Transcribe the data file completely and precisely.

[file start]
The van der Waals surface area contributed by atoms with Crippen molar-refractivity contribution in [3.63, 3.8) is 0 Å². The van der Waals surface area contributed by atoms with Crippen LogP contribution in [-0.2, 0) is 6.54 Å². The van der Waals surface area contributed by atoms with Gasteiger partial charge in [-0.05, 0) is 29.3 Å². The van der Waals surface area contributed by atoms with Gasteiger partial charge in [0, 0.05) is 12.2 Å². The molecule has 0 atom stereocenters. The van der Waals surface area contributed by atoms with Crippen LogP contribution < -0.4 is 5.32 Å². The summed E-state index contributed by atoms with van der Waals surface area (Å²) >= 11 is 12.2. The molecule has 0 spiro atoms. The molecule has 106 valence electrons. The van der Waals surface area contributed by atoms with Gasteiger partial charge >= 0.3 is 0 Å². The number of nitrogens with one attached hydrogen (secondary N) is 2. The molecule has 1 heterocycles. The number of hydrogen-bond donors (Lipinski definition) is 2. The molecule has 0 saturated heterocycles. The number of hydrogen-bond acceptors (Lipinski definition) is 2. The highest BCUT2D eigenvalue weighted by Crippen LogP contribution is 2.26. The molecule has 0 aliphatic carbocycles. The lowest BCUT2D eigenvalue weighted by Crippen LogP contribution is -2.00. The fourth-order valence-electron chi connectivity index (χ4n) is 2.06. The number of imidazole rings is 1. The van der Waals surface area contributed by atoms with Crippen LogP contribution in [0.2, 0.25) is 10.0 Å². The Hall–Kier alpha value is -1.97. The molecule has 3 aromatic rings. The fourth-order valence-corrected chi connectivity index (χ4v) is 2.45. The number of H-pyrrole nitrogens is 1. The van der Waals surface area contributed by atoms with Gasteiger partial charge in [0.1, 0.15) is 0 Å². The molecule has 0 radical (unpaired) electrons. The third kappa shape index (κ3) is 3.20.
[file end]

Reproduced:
The van der Waals surface area contributed by atoms with Crippen molar-refractivity contribution in [3.63, 3.8) is 0 Å². The van der Waals surface area contributed by atoms with Crippen LogP contribution in [-0.2, 0) is 6.54 Å². The van der Waals surface area contributed by atoms with Gasteiger partial charge in [-0.05, 0) is 29.3 Å². The van der Waals surface area contributed by atoms with Gasteiger partial charge in [0, 0.05) is 12.2 Å². The molecule has 0 atom stereocenters. The van der Waals surface area contributed by atoms with Crippen LogP contribution < -0.4 is 5.32 Å². The summed E-state index contributed by atoms with van der Waals surface area (Å²) >= 11 is 12.2. The molecule has 0 spiro atoms. The molecule has 106 valence electrons. The van der Waals surface area contributed by atoms with Gasteiger partial charge >= 0.3 is 0 Å². The number of nitrogens with one attached hydrogen (secondary N) is 2. The molecule has 1 heterocycles. The number of hydrogen-bond donors (Lipinski definition) is 2. The molecule has 0 saturated heterocycles. The number of hydrogen-bond acceptors (Lipinski definition) is 2. The highest BCUT2D eigenvalue weighted by Crippen LogP contribution is 2.26. The molecule has 0 aliphatic carbocycles. The lowest BCUT2D eigenvalue weighted by Crippen LogP contribution is -2.00. The fourth-order valence-electron chi connectivity index (χ4n) is 2.06. The number of imidazole rings is 1. The van der Waals surface area contributed by atoms with Crippen LogP contribution in [0.2, 0.25) is 10.0 Å². The Hall–Kier alpha value is -1.97. The molecule has 3 aromatic rings. The fourth-order valence-corrected chi connectivity index (χ4v) is 2.45. The number of H-pyrrole nitrogens is 1. The van der Waals surface area contributed by atoms with Gasteiger partial charge in [0.1, 0.15) is 0 Å². The molecule has 0 radical (unpaired) electrons. The third kappa shape index (κ3) is 3.20.